Report: Colorado board outlawing use of term ‘sex offender’

Colorado’s Sex Offender Management Board voted Monday to no longer recognize the term “sex offender” in its guiding principles and policies.

“I think the biggest thing is research really shows us that assigning a label has the potential for negative effects in rehabilitation,” said Kimberly Kline, chair of the Sex Offender Management Board (SOMB). The board is considering exchanging the term for “adults who commit sexual offenses” and “who engage in sexually abusive behavior.”

Ironically, SOMB will not drop “sex offender” from its name.

“The term ‘sex offender’ will continue to be used in Colorado statute and the criminal justice system, including courts, law enforcement, and the Colorado Sex Offender registry,” a SOMB spokesperson said. “The change being considered is limited in scope and applies only to the language used in the standards and guidelines for treatment providers who assess, evaluate, and treat people convicted of sexual offenses.”

Proponents of the change seem to believe that victims of violent sex crimes are indifferent to the labels of their perpetrators.

“I understand from somebody who has been victimized, the nuance of the argument that we’re having, or the discussion that we’re having, probably doesn’t make a lot of difference to them,” Chris Lobanov-Rostovsky, project manager of SOMB, said. “They were harmed, and that’s all they care about, and they just want to see the person held accountable and punished for that…I’m very understanding of people who might think this could go too far, or has gone too far, and I think the board is struggling with that and trying to balance the interest of both sides.”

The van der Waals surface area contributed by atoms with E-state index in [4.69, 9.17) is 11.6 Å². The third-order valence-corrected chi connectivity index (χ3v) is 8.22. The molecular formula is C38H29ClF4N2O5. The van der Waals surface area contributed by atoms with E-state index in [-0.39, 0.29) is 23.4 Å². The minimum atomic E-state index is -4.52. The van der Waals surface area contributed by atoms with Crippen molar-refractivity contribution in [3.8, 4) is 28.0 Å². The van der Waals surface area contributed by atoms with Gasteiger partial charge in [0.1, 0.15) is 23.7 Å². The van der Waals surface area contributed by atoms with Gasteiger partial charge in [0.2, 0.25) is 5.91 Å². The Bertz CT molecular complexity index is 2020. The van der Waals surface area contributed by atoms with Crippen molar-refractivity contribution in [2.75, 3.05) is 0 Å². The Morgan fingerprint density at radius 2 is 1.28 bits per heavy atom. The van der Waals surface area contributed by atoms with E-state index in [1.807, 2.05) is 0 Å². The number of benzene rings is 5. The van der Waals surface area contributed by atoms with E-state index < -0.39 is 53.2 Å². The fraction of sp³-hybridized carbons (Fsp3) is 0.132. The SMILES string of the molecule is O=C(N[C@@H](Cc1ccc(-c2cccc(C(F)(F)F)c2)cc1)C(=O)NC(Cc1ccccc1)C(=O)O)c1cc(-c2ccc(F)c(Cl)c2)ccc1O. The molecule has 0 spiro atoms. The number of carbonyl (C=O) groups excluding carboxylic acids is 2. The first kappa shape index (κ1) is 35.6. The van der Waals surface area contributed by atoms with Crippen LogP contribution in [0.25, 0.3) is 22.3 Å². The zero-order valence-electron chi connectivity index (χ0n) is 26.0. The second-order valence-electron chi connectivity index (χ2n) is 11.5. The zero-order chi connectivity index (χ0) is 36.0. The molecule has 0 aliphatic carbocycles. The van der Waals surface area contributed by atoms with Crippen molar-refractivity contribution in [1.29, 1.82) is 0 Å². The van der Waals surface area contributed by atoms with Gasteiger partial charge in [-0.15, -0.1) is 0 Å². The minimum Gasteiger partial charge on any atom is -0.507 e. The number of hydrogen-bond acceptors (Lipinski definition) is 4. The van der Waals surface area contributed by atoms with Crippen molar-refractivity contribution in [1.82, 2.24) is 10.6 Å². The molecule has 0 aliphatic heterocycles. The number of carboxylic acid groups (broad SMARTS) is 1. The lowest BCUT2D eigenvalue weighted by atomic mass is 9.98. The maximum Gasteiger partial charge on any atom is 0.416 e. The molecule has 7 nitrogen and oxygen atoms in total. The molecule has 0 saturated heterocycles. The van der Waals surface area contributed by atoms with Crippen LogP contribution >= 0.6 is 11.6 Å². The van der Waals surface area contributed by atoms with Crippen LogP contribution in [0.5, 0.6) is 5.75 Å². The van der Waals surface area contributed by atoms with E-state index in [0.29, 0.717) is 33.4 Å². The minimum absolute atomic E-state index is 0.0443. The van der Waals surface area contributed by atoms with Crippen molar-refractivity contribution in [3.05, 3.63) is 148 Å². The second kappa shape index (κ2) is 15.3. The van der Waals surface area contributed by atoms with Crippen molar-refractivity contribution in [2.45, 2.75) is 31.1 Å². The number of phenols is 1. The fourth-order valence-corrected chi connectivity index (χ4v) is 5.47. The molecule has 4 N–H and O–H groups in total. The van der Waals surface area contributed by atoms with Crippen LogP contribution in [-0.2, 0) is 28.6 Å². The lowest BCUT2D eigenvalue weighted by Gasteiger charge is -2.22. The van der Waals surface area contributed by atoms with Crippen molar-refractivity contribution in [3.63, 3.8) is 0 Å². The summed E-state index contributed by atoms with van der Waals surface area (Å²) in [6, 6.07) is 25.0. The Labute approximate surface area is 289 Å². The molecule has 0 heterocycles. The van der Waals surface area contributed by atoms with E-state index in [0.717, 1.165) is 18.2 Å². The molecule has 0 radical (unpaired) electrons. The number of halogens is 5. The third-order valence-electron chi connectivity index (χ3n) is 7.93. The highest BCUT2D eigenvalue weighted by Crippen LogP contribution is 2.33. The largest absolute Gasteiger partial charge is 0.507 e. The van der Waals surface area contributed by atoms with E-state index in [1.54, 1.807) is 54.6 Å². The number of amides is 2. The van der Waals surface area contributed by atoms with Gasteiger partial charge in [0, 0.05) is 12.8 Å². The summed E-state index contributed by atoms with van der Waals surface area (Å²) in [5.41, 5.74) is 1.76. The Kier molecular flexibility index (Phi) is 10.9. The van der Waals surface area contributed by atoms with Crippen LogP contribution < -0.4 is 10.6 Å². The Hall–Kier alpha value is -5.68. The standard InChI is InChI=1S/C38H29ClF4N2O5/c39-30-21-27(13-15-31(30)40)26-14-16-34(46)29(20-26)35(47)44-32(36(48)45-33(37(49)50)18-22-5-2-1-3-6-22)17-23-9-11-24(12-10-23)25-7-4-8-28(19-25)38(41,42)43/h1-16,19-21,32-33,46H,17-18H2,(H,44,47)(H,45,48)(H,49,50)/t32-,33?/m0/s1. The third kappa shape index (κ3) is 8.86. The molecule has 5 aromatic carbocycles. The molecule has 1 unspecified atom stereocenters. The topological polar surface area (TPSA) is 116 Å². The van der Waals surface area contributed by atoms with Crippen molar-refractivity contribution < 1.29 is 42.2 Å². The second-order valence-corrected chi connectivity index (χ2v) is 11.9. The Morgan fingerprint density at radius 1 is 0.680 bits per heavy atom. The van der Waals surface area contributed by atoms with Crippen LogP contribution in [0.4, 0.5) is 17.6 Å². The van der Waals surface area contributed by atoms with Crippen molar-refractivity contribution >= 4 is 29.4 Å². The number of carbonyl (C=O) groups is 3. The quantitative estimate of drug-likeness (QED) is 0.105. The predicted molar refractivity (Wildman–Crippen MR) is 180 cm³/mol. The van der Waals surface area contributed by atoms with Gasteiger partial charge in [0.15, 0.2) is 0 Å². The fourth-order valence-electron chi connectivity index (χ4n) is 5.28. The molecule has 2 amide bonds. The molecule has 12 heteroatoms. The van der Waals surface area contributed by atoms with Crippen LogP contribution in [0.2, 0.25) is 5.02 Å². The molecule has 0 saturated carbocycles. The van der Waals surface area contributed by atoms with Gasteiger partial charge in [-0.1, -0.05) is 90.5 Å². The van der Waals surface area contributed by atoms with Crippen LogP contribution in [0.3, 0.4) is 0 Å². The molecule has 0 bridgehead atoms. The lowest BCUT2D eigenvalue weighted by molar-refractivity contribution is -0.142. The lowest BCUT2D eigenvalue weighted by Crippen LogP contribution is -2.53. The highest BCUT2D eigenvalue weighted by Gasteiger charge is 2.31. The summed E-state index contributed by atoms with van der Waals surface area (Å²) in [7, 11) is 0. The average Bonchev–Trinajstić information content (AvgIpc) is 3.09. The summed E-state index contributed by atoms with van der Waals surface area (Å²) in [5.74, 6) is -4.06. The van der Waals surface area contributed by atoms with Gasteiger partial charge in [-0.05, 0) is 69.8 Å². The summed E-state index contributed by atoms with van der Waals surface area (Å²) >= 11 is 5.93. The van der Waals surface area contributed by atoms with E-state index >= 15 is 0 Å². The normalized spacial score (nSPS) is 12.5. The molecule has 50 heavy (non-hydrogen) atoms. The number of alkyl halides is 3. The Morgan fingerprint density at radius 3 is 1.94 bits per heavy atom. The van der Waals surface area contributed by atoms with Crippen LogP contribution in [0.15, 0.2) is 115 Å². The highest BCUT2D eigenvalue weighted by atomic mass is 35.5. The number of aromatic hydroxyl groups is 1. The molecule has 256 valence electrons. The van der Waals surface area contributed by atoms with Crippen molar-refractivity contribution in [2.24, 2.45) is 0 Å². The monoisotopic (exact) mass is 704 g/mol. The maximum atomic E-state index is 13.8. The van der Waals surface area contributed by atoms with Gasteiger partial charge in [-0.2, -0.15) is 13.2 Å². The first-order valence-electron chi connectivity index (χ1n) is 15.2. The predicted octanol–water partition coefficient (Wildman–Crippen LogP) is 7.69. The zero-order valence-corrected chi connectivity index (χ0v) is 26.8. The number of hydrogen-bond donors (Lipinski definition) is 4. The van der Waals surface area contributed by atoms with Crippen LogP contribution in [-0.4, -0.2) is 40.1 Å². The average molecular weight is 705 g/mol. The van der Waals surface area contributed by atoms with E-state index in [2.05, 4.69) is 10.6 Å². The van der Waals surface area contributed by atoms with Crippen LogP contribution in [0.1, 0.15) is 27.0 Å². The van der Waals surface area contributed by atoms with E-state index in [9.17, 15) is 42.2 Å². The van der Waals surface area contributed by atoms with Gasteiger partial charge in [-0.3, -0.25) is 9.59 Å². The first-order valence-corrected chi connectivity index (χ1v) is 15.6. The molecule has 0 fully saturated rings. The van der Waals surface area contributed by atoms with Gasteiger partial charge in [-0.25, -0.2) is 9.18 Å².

Proponents believe a transition to “person-first” language will enable sex offenders to become rehabilitated. They compare the use of the term “sex offender” to calling someone with autism “autistic.”

“Lobanov-Rostovsky’s statements comparing people who are born with learning disabilities to sex offenders who have taken affirmative steps to sexually violate another person are disgusting,” said District Attorney Michael J. Allen. “The Sex Offender Management Board should spend its valuable time on finding effective ways to treat a challenging group of convicted criminals, rather than coming up with new ways to label them.”

“Words have meaning, and actions have consequences and labeling someone a sex offender after they have been convicted of a sex offense recognizes the gravity of committing sex offenses,” Allen added.

A spokesperson for Colorado’s Sex Offender Management Board did not return the Independent Chronicle’s request for comment.